- Irish Defence Forces cap badge
The Irish Defence Forces Cap Badge (or "FF badge" as it is sometimes called) is – in distinction to the practice in British, Commonwealth, and many other militaries around the world – common to all services and corps. Although principally associated with the
Irish Army(Defence Force regulations in fact describe it as "the Army Badge") it is also worn by and appears in elements of the insignia of the Naval Service and Air Corps.
Origin and early usage
The badge was designed in 1913 by
Unicode|ṫa CliaUnicode|ṫ" ("Drong Átha Cliath" in modern orthography), Irish for 'Dublin Brigade', a variant name for the Dublin Volunteer Brigade.
Eoin MacNeill, a founding member and chairman of the Irish Volunteers. Variations existed for territorial commands, but the majority of volunteers wore the Óglaigh na hÉireann badge. It was worn by republicans in the 1916 Easter Rising. It was rarely worn by the Irish Republican Armyin the War of Independence as doing so could lead to a prison term. Eventually the Free State Army adopted the badge for their new uniforms before the Irish Civil War.
The design of the Army Badge which is prescribed in Defence Force Regulations as follows:
"...As a component of rank insignia and which is specified in the Third Schedule as the form of the cap badge, shall be comprised of a sunburst - "An Gal Gréine", surmounted by an 8-pointed star, a point of the star being uppermost, bearing the letters "FF" (in Gaelic characters) encircled by a representation of an ancient warrior's sword belt on which the words "Óglaigh na hÉireann" are inscribed."
*"FF" - Fianna Fáil - "Soldiers of Ireland" [cite book|last=Ó Dónaill|first=Niall|editor=(advisory ed. Tomás de Bhaldraithe)|year=1977|title=Foclóir Gaeilge-Béarla|publisher=An Gúm|location=Dublin|language=Irish|id=ISBN 1-85791-037-0|pages=pp. 512, 540] (not named after the political party,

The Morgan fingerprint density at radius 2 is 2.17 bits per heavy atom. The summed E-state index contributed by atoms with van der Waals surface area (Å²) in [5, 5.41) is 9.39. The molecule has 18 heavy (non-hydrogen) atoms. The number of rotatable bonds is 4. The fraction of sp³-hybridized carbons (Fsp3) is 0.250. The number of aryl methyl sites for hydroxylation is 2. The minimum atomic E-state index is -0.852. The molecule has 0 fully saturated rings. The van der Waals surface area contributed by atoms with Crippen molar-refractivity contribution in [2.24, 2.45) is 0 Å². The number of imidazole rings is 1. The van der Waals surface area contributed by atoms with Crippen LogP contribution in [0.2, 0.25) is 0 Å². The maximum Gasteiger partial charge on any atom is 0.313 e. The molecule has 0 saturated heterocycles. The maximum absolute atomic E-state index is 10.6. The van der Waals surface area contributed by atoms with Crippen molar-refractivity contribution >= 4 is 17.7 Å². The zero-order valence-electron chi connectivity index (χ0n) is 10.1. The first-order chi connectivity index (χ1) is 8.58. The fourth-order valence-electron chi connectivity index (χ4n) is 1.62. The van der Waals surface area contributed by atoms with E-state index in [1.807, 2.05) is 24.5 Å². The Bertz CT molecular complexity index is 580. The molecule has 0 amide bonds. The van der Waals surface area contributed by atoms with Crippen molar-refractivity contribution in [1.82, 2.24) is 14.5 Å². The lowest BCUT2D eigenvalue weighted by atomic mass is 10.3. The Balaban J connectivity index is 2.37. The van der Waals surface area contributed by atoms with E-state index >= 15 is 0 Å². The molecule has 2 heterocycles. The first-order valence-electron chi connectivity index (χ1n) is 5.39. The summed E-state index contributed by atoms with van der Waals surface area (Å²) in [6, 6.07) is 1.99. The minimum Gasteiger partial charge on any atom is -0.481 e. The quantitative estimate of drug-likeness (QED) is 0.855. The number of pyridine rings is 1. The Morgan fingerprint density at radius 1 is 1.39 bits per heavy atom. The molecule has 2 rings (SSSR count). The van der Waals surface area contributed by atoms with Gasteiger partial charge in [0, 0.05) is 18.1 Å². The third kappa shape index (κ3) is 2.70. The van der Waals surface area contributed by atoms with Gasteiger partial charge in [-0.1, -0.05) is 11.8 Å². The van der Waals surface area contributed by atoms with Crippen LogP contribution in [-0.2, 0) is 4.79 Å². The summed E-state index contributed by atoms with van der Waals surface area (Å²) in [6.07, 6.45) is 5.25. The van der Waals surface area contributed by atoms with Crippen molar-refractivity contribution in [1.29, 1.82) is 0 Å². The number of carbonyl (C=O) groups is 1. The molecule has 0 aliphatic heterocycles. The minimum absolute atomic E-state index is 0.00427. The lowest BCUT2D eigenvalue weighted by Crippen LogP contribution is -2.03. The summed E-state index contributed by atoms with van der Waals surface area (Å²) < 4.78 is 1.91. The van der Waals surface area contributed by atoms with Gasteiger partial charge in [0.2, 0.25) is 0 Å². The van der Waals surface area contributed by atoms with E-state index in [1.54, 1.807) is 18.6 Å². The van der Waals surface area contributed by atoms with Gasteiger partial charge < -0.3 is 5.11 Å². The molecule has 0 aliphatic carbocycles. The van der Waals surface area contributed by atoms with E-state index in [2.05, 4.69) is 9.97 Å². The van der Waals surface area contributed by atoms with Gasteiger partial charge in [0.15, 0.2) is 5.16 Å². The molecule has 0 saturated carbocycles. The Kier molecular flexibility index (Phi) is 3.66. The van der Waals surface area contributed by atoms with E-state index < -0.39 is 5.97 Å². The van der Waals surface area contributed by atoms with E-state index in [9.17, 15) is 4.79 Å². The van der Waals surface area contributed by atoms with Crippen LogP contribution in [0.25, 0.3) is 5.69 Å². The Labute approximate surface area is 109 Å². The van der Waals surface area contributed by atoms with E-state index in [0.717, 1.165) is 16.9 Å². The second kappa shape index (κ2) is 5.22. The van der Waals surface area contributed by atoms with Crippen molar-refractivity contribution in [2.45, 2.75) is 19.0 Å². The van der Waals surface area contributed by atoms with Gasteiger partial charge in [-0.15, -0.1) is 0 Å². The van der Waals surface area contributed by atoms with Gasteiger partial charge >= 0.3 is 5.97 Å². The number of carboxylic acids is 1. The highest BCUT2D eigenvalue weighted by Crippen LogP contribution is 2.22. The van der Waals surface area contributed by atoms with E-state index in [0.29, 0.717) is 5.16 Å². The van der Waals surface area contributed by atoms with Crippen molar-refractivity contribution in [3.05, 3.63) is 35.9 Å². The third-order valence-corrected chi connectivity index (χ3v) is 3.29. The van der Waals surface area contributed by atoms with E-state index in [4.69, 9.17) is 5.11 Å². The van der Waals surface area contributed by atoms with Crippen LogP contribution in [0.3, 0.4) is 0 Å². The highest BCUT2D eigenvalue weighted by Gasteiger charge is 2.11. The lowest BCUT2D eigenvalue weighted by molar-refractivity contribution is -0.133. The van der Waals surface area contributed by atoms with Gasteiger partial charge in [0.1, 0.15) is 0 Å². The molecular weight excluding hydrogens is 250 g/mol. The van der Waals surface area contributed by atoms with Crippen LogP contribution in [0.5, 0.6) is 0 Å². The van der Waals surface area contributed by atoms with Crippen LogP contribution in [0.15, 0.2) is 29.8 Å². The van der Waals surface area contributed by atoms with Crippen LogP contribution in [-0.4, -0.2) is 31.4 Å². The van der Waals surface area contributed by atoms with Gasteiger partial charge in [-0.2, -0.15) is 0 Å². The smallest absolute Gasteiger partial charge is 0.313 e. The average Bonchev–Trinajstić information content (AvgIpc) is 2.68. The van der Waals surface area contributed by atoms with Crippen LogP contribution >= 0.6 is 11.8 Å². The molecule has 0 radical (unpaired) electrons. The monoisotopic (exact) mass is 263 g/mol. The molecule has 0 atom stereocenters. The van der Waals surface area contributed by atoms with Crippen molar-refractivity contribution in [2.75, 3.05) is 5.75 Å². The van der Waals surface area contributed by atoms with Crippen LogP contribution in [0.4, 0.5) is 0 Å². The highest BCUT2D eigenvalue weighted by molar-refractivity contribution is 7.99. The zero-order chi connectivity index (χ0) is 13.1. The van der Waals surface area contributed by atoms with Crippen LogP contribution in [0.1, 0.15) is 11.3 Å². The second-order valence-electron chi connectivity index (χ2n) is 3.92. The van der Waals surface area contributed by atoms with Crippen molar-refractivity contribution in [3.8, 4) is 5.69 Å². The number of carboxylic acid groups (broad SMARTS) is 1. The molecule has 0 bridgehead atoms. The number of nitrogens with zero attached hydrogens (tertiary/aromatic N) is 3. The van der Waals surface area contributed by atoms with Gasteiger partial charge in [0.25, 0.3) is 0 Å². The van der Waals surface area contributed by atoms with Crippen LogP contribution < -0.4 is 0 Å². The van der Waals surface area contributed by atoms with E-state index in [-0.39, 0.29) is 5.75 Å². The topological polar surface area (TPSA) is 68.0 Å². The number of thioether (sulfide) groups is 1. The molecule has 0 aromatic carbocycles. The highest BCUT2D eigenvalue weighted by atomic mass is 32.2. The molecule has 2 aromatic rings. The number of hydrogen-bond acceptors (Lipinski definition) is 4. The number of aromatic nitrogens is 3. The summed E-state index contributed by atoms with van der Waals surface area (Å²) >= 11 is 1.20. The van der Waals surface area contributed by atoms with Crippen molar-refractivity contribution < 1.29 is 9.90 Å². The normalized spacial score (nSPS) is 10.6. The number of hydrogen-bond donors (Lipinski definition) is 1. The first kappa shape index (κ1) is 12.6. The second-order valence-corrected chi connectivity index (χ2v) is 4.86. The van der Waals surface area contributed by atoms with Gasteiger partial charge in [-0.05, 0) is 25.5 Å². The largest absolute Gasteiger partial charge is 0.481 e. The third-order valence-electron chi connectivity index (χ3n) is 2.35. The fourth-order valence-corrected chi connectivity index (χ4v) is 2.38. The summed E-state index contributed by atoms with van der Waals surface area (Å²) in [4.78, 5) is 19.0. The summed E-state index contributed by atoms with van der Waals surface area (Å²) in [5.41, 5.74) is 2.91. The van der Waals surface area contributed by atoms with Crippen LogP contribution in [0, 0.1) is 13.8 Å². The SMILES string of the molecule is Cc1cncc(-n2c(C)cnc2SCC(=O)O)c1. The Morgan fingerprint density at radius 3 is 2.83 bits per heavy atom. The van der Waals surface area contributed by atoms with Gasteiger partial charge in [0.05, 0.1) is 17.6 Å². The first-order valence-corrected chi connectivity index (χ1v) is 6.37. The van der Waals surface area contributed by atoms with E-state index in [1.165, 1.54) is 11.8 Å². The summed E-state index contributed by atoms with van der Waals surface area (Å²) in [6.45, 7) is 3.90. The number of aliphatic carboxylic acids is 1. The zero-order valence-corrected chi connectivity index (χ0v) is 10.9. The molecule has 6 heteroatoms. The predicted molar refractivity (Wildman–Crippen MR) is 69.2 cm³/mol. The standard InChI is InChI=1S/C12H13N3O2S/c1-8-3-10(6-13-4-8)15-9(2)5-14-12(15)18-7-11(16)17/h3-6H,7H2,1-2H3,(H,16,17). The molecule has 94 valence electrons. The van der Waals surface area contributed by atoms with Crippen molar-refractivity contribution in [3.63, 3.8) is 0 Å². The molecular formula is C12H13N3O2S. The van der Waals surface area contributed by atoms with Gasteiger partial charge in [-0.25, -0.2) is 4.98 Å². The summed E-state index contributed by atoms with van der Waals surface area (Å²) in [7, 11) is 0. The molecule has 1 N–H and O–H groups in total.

*"Óglaiġ na h-Éireann" - "Volunteers/Warriors of Ireland" [Ibid, pp. 489, 921.]
Current usage and variations
In the Army, the badge is worn by all ranks on all head-dress. Enlisted and non-commissioned ranks wear a "Stay-Brite" anodised aluminium brass replica. Some enlisted ranks, particularly older soldiers, wear the original Brass Badge which, although no longer official issue, is considered a symbol of lengthy service. Commissioned Officers and Senior NCOs, such as Sergeant Major and Battalion/Regimental Quartermaster, wear a larger dark bronze version. This tradition is assumed to have begun on the death of Michael Collins during the
Irish Civil Warwhen officers dulled their badges with boot polish in Commemoration of the General.Fact|date=February 2007 The bronze badge was introduced in 1924.
These two variations are worn by all ranks. However, on the Service Dress Uniform, the ranks of Colonel, Brigadier, Major and Lieutenant General and the Head Chaplain have a gold bullion version on a red cloth backing. The same version is worn on the Mess Dress Uniform peaked cap by all officers.
Irish Naval Service
In the Naval Service, the "Stay-Brite" version of the badge is worn by Seamen and Leading Seaman on their cap, while all ranks wear the Stay-Brite and Brass versions on the operational beret.
Irish Air Corps
The Air Corps previously wore army uniforms. On the introduction of a distinct blue Air Corps uniform in 1994, cloth cap badges were introduced for the forage caps and peaked caps; these have a smaller less detailed version of the badge embroidered into the design, which incorporates an eagle.
Irish Army officer rank insignia
Irish Army enlisted rank insignia
* [http://www.irishmilitaryinsignia.com Irish Military Insignia]
*Irish Defence Force Regulation A9. Dress (1962) (unrestricted)
*A Pictorial History of Óglaigh na hÉireann, the Defence Forces of Ireland. DFPP (2006)
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